Washington, D.C. -- The U.S. Supreme Court on Monday agreed to decide whether to certify the largest class-action employment discrimination lawsuit in U.S. history, a long-standing dispute involving Wal-Mart Stores and alleged gender bias in pay and promotions.
The case, which dates back to 2001, when six women filed the suit on behalf of current and former Wal-Mart employees, alleging the discounter paid female workers significantly less than their male counterparts and offered them fewer opportunities for advancement. It involves claims that could amount to billions of dollars.
The justices announced Monday they had accepted the Arkansas-based chain's appeal and will hold oral arguments next spring. A divided 6-5 ruling by the San Francisco-based 9th U.S. Circuit Court of Appeals earlier this year had allowed the combined, multiparty litigation to move ahead to one trial, where a verdict against the company could result in billions of dollars in damages.
The court will decide only whether to handle the original lawsuit as a class action, instead of lower courts potentially being flooded with thousands of individual discrimination claims against the company. A potential ruling by the justices against Wal-Mart permitting class action could put severe pressure on the company to settle the claims out of court.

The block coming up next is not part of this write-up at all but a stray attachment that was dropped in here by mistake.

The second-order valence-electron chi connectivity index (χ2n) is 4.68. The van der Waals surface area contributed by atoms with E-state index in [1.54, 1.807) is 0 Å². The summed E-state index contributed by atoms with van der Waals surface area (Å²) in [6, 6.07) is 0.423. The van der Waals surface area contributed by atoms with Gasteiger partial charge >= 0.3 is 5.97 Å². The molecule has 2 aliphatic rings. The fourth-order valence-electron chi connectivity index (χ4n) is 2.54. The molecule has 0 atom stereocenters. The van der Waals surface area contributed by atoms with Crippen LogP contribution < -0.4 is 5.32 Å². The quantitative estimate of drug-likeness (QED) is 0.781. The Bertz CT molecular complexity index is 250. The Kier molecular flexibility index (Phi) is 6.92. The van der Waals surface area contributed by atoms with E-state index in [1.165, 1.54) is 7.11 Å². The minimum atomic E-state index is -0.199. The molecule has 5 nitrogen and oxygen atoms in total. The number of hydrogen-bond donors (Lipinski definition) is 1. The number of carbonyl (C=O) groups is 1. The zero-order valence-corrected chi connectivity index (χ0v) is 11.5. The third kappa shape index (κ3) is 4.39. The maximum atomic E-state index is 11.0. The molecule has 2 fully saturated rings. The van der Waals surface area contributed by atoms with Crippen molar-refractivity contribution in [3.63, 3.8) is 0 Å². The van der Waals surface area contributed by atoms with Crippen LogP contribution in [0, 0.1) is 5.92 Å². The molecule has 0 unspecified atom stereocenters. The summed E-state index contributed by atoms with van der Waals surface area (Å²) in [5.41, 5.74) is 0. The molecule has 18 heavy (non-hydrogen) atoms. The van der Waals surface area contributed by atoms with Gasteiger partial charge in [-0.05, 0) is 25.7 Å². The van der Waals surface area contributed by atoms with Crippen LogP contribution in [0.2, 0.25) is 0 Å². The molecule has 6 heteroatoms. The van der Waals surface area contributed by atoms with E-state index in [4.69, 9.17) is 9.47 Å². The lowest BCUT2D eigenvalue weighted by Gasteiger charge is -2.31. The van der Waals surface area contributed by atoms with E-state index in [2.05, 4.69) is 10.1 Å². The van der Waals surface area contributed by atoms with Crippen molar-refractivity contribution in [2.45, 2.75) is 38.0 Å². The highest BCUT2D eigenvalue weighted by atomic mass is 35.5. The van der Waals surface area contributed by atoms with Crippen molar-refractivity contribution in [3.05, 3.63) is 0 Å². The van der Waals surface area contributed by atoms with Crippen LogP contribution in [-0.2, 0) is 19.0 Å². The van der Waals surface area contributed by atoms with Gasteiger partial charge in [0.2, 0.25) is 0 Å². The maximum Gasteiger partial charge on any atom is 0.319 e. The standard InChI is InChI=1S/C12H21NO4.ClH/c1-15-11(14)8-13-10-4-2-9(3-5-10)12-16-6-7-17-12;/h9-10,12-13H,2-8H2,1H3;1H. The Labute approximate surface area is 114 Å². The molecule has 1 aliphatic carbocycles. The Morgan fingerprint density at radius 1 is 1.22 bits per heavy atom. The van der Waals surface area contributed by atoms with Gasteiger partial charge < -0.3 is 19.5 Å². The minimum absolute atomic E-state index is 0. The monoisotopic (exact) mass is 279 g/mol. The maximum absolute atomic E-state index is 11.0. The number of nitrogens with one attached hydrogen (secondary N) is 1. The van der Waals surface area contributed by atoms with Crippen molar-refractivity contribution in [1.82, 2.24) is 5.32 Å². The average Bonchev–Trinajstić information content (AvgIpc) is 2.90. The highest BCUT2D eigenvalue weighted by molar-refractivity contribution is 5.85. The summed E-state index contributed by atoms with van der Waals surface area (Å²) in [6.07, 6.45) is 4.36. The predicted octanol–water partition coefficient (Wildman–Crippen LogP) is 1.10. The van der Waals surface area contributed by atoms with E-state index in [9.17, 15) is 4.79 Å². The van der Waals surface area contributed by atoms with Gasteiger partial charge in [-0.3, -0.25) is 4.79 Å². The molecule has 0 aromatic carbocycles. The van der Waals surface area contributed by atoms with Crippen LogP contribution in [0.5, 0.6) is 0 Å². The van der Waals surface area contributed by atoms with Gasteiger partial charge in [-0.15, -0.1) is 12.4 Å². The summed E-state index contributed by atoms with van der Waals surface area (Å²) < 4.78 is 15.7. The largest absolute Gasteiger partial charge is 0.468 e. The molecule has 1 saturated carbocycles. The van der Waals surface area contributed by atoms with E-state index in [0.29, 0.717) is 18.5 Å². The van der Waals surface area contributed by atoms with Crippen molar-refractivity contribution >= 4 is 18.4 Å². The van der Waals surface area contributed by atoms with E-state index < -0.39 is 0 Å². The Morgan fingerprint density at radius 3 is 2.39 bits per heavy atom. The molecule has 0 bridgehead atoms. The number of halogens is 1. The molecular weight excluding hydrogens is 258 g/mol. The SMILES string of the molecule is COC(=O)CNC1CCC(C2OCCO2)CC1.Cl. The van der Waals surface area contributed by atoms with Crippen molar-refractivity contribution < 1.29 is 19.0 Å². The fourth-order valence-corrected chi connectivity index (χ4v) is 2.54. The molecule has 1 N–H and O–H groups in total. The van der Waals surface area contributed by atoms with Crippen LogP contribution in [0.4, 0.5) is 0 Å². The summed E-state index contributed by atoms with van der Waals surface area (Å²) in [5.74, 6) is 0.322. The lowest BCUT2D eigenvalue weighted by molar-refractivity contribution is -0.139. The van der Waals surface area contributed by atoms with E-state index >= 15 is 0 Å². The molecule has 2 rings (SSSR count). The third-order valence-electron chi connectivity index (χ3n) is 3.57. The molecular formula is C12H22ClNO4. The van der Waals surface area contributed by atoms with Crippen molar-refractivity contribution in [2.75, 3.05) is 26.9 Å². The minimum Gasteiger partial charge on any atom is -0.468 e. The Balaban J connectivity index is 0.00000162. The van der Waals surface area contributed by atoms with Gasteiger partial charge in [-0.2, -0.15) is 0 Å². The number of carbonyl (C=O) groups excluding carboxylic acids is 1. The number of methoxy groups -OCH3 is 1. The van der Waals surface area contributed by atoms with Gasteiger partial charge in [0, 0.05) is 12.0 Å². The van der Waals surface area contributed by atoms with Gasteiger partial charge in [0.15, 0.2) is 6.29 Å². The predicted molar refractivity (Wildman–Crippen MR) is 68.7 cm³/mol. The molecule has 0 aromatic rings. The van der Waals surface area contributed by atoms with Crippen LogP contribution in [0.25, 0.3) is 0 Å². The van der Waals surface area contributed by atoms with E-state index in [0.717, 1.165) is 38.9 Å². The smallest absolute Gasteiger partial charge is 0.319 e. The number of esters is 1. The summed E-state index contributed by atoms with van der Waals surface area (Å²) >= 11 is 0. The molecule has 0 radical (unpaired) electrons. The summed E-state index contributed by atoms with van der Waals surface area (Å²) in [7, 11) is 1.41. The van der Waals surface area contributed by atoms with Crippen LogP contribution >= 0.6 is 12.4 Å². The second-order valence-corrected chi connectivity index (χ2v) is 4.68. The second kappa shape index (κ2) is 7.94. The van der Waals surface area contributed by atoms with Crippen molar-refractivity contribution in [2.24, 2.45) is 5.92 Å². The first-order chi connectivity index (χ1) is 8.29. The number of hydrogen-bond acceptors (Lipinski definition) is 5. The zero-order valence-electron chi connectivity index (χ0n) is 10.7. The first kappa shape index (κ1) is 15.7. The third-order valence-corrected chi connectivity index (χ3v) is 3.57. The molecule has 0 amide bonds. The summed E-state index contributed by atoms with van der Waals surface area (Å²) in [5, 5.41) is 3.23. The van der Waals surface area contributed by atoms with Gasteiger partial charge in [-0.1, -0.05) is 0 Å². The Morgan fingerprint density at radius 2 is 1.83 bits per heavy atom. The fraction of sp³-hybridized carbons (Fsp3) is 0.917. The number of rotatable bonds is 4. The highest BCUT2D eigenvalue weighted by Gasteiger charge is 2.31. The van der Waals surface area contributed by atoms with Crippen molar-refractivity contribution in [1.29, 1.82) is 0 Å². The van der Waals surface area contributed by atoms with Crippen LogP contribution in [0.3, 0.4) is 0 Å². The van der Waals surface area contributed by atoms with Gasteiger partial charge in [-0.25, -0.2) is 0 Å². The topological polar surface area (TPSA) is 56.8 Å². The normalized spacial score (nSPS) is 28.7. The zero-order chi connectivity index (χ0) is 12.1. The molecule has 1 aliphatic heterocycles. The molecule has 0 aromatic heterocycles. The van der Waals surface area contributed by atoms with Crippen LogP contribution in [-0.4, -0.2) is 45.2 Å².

The case, which would be among the biggest of the current term, could establish binding standards over high-stakes liability involving employers large and small.
"We are pleased that the Supreme Court has granted review in this important case,” Wal-Mart said in a statement. “The current confusion in class action law is harmful for everyone -- employers, employees, businesses of all types and sizes, and the civil justice system. These are exceedingly important issues that reach far beyond this particular case. We look forward to the Court's consideration of the appeal."
The lawsuit alleges the company's "strong, centralized structure fosters or facilitates gender stereotyping and discrimination."
The plaintiffs in the case, who held different jobs in different stores, alleged that Wal-Mart's corporate culture and employment polices fostered gender stereotyping and led to adverse treatment of women in all of the retailer's 41 domestic regions.